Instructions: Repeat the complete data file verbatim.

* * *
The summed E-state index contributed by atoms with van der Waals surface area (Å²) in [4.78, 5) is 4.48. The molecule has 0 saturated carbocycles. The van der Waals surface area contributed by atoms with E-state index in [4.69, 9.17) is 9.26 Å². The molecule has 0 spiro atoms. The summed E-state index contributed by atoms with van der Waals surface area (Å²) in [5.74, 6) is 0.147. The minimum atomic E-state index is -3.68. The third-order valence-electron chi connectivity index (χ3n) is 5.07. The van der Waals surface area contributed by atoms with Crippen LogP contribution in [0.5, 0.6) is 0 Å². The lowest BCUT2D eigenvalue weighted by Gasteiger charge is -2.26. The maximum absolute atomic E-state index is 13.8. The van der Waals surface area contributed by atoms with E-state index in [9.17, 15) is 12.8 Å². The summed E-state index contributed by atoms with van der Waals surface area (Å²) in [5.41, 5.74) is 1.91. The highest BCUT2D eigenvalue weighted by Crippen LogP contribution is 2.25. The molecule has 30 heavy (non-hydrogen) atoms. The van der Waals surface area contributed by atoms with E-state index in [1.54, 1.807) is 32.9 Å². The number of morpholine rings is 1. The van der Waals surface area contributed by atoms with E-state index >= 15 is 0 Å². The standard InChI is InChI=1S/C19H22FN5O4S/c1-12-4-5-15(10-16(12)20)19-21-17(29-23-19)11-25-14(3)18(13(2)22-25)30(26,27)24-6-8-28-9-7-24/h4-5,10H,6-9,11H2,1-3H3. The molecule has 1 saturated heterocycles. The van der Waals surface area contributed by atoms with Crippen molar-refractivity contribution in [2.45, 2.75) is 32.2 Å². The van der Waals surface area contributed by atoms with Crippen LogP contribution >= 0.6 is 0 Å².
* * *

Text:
The summed E-state index contributed by atoms with van der Waals surface area (Å²) in [4.78, 5) is 4.48. The molecule has 0 saturated carbocycles. The van der Waals surface area contributed by atoms with E-state index in [4.69, 9.17) is 9.26 Å². The molecule has 0 spiro atoms. The summed E-state index contributed by atoms with van der Waals surface area (Å²) in [5.74, 6) is 0.147. The minimum atomic E-state index is -3.68. The third-order valence-electron chi connectivity index (χ3n) is 5.07. The van der Waals surface area contributed by atoms with Crippen LogP contribution in [0.5, 0.6) is 0 Å². The lowest BCUT2D eigenvalue weighted by Gasteiger charge is -2.26. The maximum absolute atomic E-state index is 13.8. The van der Waals surface area contributed by atoms with E-state index in [9.17, 15) is 12.8 Å². The summed E-state index contributed by atoms with van der Waals surface area (Å²) in [5.41, 5.74) is 1.91. The highest BCUT2D eigenvalue weighted by Crippen LogP contribution is 2.25. The molecule has 30 heavy (non-hydrogen) atoms. The van der Waals surface area contributed by atoms with E-state index in [1.54, 1.807) is 32.9 Å². The number of morpholine rings is 1. The van der Waals surface area contributed by atoms with E-state index >= 15 is 0 Å². The standard InChI is InChI=1S/C19H22FN5O4S/c1-12-4-5-15(10-16(12)20)19-21-17(29-23-19)11-25-14(3)18(13(2)22-25)30(26,27)24-6-8-28-9-7-24/h4-5,10H,6-9,11H2,1-3H3. The molecule has 1 saturated heterocycles. The van der Waals surface area contributed by atoms with Crippen molar-refractivity contribution in [2.45, 2.75) is 32.2 Å². The van der Waals surface area contributed by atoms with Crippen LogP contribution >= 0.6 is 0 Å².